46 days ago

Vote Day Saturday 5 October

Selwyn District Council from Selwyn District Council

Voting closes on 12 October. Make this Saturday your ‘Vote Day’ and get your voting papers in the post or a ballot box, so they reach us in plenty of time.

On ‘Vote Day’, Saturday 5 October, we’ll have extra ballot boxes at:

Lincoln Farmers and Craft Market, 10am to 1pm
Rolleston New World, 10am to 4pm
And on Sunday 6 October - at the Prebbleton Market, 12 to 4pm

You can also drop your voting papers into Council ballot boxes during open hours at a Selwyn Library, Lincoln Event Centre, Selwyn Aquatic Centre or West Melton Community and Recreation Centre.

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More messages from your neighbours
17 minutes ago

FINAL WEEK! We’re giving a North Canterbury business a $20k megaphone.

2degrees

Hi Neighbours,

2degrees is all about fighting for fair which is why we’re giving one local business a $20,000 advertising package. Apply before 20th November at 2degrees.nz/ShopLocal

Apply at 2degrees.nz/shoplocal. Hurry, entries close November 20.

T&Cs apply.
Apply now

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17 minutes ago

Know a helping hander?

Countdown Supermarkets

Every Countdown store in New Zealand is giving away a $500 Countdown Gift Card to a local hero. Nominate here

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9 hours ago

Over 18? Make a quick will, please. Today. Save your mum some grief. (And beat Murphy's Law.)

Director / lawyer from Kiwilaw

Guys (especially) - I am fed up with having grief-stricken mothers contact me because their sons died suddenly in tragic circumstances (car crash, suicide, etc) and they want to apply for letters of administration because there's no will.
Firstly, it's more complicated if there's no will.
Secondly, often Mum isn't the statutory heir - it may be the de facto partner that Mum never liked (and whom Mum blames for treating her son badly), or his ex-spouse who never got a dissolution order, or the baby grandchild, or his teenage daughter that he has never met. There may be an argument about whether there was a qualifying de facto relationship, or whether he was really the father of the teenager although he paid child support. No one needs that turmoil, when they are trying to cope with your loss.
Thirdly, it's dumb. You've heard of Murphy's Law? 'What can go wrong, will go wrong.' If you don't have a will, Murphy's Law means you're more likely to die prematurely. If you do have a will, you're less likely to need it, more likely to live to 93. (No, I haven't researched this statistically.)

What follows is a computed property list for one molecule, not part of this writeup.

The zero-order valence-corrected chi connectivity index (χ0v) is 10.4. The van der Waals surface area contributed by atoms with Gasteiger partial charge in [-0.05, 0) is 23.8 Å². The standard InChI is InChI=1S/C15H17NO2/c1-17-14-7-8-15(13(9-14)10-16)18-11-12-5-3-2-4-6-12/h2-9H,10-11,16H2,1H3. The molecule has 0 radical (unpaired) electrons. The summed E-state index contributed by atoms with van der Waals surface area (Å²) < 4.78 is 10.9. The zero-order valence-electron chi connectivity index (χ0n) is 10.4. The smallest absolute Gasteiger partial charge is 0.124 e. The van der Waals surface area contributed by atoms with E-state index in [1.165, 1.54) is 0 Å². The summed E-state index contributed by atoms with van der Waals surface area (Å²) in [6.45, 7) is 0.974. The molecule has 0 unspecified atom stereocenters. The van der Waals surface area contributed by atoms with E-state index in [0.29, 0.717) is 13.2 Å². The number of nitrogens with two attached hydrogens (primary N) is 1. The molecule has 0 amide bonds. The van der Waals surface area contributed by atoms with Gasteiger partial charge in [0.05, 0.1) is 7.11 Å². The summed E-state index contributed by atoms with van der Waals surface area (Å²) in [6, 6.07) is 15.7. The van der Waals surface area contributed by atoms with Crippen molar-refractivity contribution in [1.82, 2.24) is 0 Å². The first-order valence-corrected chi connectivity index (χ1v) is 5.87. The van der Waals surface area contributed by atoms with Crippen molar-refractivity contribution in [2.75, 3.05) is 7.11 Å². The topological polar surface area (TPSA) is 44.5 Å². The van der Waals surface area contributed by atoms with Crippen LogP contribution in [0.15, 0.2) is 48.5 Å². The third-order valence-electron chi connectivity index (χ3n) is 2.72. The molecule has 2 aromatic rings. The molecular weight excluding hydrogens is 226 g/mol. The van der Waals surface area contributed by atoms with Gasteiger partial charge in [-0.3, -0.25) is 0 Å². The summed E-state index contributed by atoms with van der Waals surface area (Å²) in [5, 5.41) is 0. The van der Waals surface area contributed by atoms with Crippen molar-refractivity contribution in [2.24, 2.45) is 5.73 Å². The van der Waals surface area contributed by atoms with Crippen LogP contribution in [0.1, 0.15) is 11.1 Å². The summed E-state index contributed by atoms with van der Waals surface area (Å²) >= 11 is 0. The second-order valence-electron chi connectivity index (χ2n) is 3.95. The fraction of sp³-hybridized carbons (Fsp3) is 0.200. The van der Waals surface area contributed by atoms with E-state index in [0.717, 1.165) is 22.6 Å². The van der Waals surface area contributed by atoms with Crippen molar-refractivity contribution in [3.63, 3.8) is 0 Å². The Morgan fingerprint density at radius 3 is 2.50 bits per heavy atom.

So, please, do your Mum a favour, and make a will. Even if you don't make her the beneficiary, give her some certainty.
Do it now, do it tonight, write something simple on a piece of paper and sign it in front of 2 adult witnesses who aren't mentioned in the will. Show the witnesses' full names, occupations, and a phone number or email address for each of them.
'This is my will. I give everything I own to my parents, or the survivor of them if one dies before me. I appoint my friend Joe Bloggs as my executor.' Add the date. Include a statement next to or above the signatures, 'I signed this in front of these witnesses and they signed it in front of me and each other. We were all present at the same time.'
Preferably appoint someone as executor (the person who has to give effect to the will - it can be your mum, or dad, or a friend, or employer), otherwise someone will have to apply for letters of administration with will annexed.
If you have a partner or a child, change the wording to suit.
Then give the signed will to someone you trust, or put it somewhere safe and tell that person where to find it.
No, you don't need a lawyer. If you need something more complicated, use a lawyer to do a more conventional will, BUT do this in the meantime. Trust me, it's better than nothing.
(Note - the photo is a stock image, posed by model.)

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